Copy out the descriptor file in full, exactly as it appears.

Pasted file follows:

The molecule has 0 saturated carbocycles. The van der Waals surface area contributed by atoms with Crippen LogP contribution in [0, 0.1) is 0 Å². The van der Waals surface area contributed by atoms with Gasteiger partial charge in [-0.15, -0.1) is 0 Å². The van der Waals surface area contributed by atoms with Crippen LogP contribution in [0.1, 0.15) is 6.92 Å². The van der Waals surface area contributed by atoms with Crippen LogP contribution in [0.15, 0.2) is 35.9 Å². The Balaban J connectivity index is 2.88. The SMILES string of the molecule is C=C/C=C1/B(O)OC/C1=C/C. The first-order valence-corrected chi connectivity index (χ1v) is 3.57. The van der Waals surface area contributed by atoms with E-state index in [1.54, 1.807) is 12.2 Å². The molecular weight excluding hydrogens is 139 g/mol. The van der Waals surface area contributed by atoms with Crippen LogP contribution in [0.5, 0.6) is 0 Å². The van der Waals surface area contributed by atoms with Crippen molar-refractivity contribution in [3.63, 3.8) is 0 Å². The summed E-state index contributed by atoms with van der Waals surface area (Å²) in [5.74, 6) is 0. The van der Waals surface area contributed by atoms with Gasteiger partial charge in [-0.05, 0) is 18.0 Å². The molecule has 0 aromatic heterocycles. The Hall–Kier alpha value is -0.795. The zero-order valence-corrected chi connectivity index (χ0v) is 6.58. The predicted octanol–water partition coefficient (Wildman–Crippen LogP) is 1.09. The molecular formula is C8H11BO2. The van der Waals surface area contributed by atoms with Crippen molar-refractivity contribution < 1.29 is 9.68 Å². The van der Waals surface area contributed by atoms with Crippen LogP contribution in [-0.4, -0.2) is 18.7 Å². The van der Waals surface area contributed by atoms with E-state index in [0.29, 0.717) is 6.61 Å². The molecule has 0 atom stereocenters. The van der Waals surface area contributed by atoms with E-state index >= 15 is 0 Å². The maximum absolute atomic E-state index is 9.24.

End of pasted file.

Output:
The molecule has 0 saturated carbocycles. The van der Waals surface area contributed by atoms with Crippen LogP contribution in [0, 0.1) is 0 Å². The van der Waals surface area contributed by atoms with Gasteiger partial charge in [-0.15, -0.1) is 0 Å². The van der Waals surface area contributed by atoms with Crippen LogP contribution in [0.1, 0.15) is 6.92 Å². The van der Waals surface area contributed by atoms with Crippen LogP contribution in [0.15, 0.2) is 35.9 Å². The Balaban J connectivity index is 2.88. The SMILES string of the molecule is C=C/C=C1/B(O)OC/C1=C/C. The first-order valence-corrected chi connectivity index (χ1v) is 3.57. The van der Waals surface area contributed by atoms with E-state index in [1.54, 1.807) is 12.2 Å². The molecular weight excluding hydrogens is 139 g/mol. The van der Waals surface area contributed by atoms with Crippen LogP contribution in [0.5, 0.6) is 0 Å². The van der Waals surface area contributed by atoms with Crippen molar-refractivity contribution in [3.63, 3.8) is 0 Å². The summed E-state index contributed by atoms with van der Waals surface area (Å²) in [5.74, 6) is 0. The van der Waals surface area contributed by atoms with Gasteiger partial charge in [-0.05, 0) is 18.0 Å². The molecule has 0 aromatic heterocycles. The Hall–Kier alpha value is -0.795. The zero-order valence-corrected chi connectivity index (χ0v) is 6.58. The predicted octanol–water partition coefficient (Wildman–Crippen LogP) is 1.09. The molecular formula is C8H11BO2. The van der Waals surface area contributed by atoms with Crippen molar-refractivity contribution < 1.29 is 9.68 Å². The van der Waals surface area contributed by atoms with Crippen LogP contribution in [-0.4, -0.2) is 18.7 Å². The van der Waals surface area contributed by atoms with E-state index in [0.29, 0.717) is 6.61 Å². The molecule has 0 atom stereocenters. The van der Waals surface area contributed by atoms with E-state index >= 15 is 0 Å². The maximum absolute atomic E-state index is 9.24.